Had we been standing, in October of that year, 1850, at Miss Robson the milliner’s humble little door in Keswick, just where Greenhow’s shop stands out so conspicuously beside the Queen’s Hotel, I think we should have seen a very remarkable looking pair of lovers issuing from the house.  What did they look like?  Thomas Carlyle, a friend and for the past eight years a keen critic, who, in 1842, wrote, “Alfred Tennyson alone of this time has proved singing in our curt English language to be possible in some measure,” was climbing our Cumbrian hills in that same autumn.  “Mrs. Tennyson,” says Carlyle, “lights up bright glittering blue eyes when you speak to her, has wit; has sense:” (those blue-grey eyes she got from the Franklin stock down in Lincolnshire); she seems frail and delicate, but her carriage is that of a queen. (pp. 176-177)

The fine gipsy-looking man at her side, half-hidden by his great sombrero hat and the clouds of tobacco rolling from his pipe, has, so Carlyle tells us, “a great shock of rough dusty hair, bright laughing hazel eyes, massive aquiline face, most massive yet most delicate, of sallow brown complexion almost Indian-looking, clothes cynically loose, free and easy.  His voice musically metallic, fit for loud laughter and piercing wail and all that may lie between.” (p. 177)

Up comes an open carriage, and while the lady is having a talk in the little gossip-shop of that day, the handsome gipsy-looking man hears that this is the Mirehouse carriage.  The lady, who is Miss Spedding, returns, and at once the shaggy stranger bows, and makes tender inquiry after his bosom friend, James Spedding, and evidently knows and loves Mirehouse so well, that in a trice it is arranged for him and his wife to take seats in the carriage, and go out to Mirehouse to pay a call.  This, too, not without relief to Miss Robson, who, as I have been told, “thought the poet rather a formidable person for her little lodgings, but was charmed with Mrs. Tennyson, she was so sweet and gentle.” (pp. 177-178)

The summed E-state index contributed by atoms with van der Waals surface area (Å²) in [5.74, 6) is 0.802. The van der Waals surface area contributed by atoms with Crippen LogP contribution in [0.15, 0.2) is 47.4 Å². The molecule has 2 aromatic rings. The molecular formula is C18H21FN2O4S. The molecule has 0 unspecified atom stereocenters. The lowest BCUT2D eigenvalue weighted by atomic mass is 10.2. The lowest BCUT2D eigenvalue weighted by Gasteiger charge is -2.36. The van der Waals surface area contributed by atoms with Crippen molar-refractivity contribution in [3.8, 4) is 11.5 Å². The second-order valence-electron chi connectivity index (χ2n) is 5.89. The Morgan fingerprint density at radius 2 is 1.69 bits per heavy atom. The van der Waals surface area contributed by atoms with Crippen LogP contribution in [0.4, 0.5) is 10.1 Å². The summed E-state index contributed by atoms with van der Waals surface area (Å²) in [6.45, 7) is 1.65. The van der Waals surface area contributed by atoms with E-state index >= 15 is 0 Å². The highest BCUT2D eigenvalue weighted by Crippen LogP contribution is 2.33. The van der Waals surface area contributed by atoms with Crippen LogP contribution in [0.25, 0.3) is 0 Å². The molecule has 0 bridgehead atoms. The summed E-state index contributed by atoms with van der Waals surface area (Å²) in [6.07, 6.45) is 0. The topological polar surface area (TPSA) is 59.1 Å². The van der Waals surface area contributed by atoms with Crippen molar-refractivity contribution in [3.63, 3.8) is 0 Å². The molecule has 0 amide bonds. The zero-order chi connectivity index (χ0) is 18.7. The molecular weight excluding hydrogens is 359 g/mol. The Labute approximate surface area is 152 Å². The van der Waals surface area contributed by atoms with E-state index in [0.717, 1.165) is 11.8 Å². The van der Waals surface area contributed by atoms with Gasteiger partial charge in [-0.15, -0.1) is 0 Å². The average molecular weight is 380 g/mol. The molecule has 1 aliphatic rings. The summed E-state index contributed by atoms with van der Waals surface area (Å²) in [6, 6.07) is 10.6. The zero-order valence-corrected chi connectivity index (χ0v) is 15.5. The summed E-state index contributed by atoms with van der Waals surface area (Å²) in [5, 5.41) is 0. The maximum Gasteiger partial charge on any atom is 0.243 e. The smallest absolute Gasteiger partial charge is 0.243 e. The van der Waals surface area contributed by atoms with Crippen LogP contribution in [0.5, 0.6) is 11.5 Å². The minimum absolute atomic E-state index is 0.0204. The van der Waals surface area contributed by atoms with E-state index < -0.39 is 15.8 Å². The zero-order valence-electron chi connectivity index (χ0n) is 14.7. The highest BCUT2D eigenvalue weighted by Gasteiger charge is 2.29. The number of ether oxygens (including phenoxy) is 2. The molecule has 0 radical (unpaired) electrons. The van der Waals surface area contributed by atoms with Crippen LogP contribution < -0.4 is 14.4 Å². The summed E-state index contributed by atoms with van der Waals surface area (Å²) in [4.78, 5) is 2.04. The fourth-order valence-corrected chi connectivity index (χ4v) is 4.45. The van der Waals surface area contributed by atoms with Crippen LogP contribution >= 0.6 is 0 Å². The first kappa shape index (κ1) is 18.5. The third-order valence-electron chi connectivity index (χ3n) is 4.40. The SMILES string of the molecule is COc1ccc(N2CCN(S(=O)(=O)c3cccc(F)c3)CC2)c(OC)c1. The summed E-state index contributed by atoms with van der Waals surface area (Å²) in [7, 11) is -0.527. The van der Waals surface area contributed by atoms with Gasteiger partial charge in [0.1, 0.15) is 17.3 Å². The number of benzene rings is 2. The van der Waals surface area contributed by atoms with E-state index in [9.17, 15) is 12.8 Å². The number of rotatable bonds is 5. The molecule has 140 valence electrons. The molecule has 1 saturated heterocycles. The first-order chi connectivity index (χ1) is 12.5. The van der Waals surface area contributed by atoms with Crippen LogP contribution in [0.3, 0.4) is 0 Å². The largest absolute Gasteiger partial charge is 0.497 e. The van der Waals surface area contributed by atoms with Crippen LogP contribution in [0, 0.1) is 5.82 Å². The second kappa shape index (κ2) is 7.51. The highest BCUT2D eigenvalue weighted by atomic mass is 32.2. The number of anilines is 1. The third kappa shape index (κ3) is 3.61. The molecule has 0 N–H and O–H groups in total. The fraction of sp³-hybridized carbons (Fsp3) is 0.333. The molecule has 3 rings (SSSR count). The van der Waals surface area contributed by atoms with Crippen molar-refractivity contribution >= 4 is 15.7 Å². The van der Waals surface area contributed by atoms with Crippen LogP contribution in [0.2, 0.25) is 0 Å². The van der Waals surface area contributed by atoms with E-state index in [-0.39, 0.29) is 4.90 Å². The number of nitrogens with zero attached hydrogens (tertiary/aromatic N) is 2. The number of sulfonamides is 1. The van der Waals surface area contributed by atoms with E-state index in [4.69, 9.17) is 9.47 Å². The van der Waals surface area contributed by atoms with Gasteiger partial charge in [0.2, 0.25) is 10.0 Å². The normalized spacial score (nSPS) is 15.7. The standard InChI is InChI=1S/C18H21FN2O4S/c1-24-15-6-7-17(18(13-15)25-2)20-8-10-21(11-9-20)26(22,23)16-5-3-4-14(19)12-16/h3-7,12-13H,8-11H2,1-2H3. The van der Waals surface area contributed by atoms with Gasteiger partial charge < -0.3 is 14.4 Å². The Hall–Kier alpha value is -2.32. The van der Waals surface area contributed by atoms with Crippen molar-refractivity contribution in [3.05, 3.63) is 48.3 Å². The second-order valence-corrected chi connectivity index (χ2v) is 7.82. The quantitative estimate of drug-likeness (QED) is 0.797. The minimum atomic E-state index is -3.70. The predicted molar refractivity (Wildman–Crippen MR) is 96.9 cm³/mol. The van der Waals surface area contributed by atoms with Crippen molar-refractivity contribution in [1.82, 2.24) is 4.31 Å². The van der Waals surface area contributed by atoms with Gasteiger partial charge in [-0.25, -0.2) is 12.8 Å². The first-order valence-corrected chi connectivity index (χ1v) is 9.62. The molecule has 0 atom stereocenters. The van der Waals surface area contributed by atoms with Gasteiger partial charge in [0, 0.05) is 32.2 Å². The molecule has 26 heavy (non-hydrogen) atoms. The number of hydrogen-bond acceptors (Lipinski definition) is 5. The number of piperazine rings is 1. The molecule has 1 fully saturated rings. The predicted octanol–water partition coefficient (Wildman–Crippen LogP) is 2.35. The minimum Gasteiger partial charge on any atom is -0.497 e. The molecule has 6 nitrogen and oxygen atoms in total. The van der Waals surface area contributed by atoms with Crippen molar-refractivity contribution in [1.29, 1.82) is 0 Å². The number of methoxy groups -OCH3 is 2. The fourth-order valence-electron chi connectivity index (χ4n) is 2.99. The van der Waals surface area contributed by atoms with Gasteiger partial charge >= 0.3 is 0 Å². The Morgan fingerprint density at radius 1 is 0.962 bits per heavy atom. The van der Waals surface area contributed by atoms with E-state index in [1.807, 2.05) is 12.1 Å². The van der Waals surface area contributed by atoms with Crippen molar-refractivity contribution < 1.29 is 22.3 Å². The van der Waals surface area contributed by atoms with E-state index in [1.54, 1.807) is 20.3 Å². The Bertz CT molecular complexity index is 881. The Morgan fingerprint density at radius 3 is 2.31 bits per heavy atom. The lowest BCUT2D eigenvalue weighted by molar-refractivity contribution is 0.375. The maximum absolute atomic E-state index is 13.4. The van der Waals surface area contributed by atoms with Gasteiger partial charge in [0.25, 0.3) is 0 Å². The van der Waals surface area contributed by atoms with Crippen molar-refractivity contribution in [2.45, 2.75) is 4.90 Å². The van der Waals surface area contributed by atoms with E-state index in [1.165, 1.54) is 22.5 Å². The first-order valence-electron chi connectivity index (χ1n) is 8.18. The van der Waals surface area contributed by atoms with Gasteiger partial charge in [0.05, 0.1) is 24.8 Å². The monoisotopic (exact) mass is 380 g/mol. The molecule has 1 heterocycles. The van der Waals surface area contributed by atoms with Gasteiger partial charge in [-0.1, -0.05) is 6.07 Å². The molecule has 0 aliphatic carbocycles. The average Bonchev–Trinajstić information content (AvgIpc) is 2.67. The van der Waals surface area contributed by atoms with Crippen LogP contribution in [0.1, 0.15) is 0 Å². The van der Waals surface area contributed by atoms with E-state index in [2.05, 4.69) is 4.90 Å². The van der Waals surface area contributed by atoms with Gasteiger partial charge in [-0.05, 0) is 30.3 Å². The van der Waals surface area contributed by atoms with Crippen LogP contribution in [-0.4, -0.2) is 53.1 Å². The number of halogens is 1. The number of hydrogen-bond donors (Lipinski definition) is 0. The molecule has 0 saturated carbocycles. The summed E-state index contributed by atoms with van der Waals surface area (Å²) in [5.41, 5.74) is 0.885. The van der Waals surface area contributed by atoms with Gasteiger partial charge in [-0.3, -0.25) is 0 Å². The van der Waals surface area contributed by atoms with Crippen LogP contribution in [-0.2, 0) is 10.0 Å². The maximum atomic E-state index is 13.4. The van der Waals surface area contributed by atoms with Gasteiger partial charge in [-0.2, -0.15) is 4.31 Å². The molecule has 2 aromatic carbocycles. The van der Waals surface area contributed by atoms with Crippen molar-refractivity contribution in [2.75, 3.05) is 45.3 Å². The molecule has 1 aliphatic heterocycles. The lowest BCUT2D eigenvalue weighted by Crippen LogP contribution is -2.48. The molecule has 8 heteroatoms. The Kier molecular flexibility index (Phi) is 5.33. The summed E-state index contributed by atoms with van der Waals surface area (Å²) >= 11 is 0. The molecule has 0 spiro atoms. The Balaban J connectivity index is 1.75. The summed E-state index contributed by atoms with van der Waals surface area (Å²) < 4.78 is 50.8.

Much talk have they on the way, but never once does the stranger lend a clue as to his connections with the Mirehouse friends he seems to know so intimately, and for nigh upon four miles the lady of the carriage is kept in wonder as to who this “fine featured, dim-eyed, bronze-coloured, shaggy-headed man is; dusty, smoking, free and easy.” (p. 178)

It is not till the gates are reached, that he says with a grim humour, “I am Alfred Tennyson, James’ friend, and this, Madam, is my wife.”  There was no little flutter at Mirehouse that day, for, as I have heard from one who was then a little girl, Mr. Tom Spedding, the elder, was in delicate health, and it was a rare event for sudden visitors to come to the house. (p. 178)

But the visit of that afternoon meant a stay.  Nothing would serve but that the chance callers should be guests.  I have been told how those mild days of softest autumn sunshine went happily and memorably by; how in the morning Tennyson swam, as Carlyle would say, outwardly and inwardly with great composure, in an inarticulate element of tranquil chaos and tobacco smoke; how John Spedding, then in his eightieth year, would take the happy lovers on the lake in the “all-golden afternoons”; and how the young children would go off to bed not willingly, knowing that when they had retired the poet would read aloud in his sonorous chant, some of his latest published poem, In Memoriam. (p. 178)

This was the last visit that Tennyson paid to Keswick, for though he came again to Westmoreland four or five years later, and saw the long lights shake across the Coniston Lake from Trent Lodge, and heard far up the Tilberthwaite Gorge “the quarry thunders flap from left to right,” he never more saw our Cumbrian cataracts at “the Dash,” or “at Lodore,” “leap in glory,” never so far as can be ascertained, crossed Dunmail Raise again. (p. 179)

(Literary Associations of the English Lakes, Vol. I, pp. 176-9)